What Is the Film About?
Narendra Bhupathi’s (Rana) ancestors donated 500 acres of land to the Government to maintain it as a Reserve Forest. While the descendants share the assets, Narendra Bhupathi stays back in the forest taking care of the trees and elephants. He plants one lakh trees and is awarded by the Government of India. He becomes the Forestman of India and is called Aranya from them. The rest of the story is all about what happens to the forest when a corporate company backed by a minister builds a wall through the forest for a real estate venture.
How Is ‘s Performance?
Rana is the heart and soul of the film. We do not see Rana anywhere in the movie. We only get to see Aranya. The frail personality, that animal-like gaze, walk, everything he perfected to play the role as needed. In certain scenes, he needs to look angry, helpless, and at the same time determined. He played everything to perfection so that audience could empathize with the character as well as the cause he is fighting for. This is by far the career-best performance of the actor for sure. His hard work is seen in each and every frame.
Direction by ?
First things first, Prabu Solomon should be commended for attempting something like this. It takes immense courage, research and resilience to make such a film. The plot of a corporate-political nexus trying to encroach a forest is not new. But he ensured it special with the forest backdrop combined with amazing details. Furthermore, there is an honest attempt to deliver a message. The technical values are exemplary.
While it is about the good things, there are a few issues as well. Vishnu Vishal’s character is crucial for the story and he has a love track as well. The track has come to an end with a heart-rending incident. There is a parallel naxal track with a heroine (Zoya Hussain). But then, the thread is left incomplete. You would expect both the characters to come back at some point in time but that never happens.
There is another heroine (Shriya Pilagaonkar) who is crucial for the story. She keeps doing several things in the middle of the film but we do not understand what she is exactly into. Her character makes sense only at the start and at the end.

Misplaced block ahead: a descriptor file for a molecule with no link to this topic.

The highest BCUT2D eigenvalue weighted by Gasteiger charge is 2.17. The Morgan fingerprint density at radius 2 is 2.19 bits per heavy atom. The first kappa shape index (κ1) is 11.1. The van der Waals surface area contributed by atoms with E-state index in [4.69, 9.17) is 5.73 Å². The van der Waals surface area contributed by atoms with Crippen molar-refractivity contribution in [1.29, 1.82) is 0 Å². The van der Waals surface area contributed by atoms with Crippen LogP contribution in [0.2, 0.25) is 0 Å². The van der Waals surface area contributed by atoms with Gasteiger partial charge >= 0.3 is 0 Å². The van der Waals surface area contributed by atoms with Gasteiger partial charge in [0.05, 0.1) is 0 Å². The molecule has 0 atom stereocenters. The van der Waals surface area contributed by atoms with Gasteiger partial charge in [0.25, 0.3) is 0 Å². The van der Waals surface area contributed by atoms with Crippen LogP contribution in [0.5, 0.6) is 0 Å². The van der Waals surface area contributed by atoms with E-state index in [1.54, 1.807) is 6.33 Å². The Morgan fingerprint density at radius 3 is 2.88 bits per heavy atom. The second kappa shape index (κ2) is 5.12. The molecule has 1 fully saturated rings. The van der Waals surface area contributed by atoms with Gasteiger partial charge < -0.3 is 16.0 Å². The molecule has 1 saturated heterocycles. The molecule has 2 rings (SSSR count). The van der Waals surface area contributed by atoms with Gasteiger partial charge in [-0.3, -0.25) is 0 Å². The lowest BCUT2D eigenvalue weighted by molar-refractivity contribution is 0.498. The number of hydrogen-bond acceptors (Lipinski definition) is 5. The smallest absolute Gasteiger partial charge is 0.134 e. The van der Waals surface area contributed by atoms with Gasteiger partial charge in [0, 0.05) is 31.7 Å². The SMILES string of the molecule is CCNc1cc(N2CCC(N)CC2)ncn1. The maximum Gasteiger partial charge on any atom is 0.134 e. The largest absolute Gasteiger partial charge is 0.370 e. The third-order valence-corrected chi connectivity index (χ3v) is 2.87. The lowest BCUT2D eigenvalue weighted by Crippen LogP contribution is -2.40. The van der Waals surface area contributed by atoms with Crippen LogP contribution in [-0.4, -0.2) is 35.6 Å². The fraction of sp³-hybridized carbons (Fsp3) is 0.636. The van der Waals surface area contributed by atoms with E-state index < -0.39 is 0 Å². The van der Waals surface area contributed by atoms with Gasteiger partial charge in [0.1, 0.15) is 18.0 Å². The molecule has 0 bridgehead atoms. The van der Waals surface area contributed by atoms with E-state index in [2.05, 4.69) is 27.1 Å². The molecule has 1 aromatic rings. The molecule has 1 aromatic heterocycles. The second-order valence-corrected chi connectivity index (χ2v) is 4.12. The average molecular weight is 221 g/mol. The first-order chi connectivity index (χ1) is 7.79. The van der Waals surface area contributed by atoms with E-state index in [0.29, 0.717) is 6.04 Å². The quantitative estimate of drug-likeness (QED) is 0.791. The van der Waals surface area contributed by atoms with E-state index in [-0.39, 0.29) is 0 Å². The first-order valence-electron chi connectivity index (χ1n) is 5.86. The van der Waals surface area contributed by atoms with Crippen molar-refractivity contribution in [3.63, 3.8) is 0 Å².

The audience is made to empathize with Aranya’s character to some extent and later, we hope he would come back with vengeance. That happens but a bit late. During that time, we feel the proceedings are stretched. However, the director makes up for it towards the end. The pre-climax leaves a warm feeling while the ending sounds predictable. Finally, Aranya has a few issues but they do not come in the way of appreciating the movie with good intent. Rana’s terrific performance and excellent technical values add more value.
Vishnu, Shriya, Zoya and Others?
Aranya is more of Rana Daggubati’s show. There are quite a few characters important to the story but the director seems to be fully focused only on Rana. Vishnu Vishal has performed well. The Heroines Zoya Hussain and Shriya Pilagaonkar did their best in whatever they are offered. Ananth Mahadevan who played the bad politician is adequate. Raghu Babu does what it is expected of him. Venkatesh has given a small voiceover and that is fine.
Music and Other Departments?
Aranya is a technically sound film. The first credit should be given to the Cinematographer AR Ashok Kumar who captured some extraordinary visuals in various forests. Every frame looks like a painting. Shantanu’s re-recording and sound design are superb and elevates the proceedings. There are a couple of songs that are strictly alright. They neither add value nor make any dent. A few dialogues are well-written. The editing is okay. The production values are superb.
A couple of action sequences
Kumki Elephant Conclusion Scene
Some boring scenes in the middle
The director should have concentrated on the remaining characters as well along with Rana’s. Every good scene is accompanied by one or two boring scenes. There are some portions where the hero character may be portrayed doing something heroic.
Did I Enjoy It?
Will You Recommend It?
Aranya Telugu Movie Review by Siddartha Toleti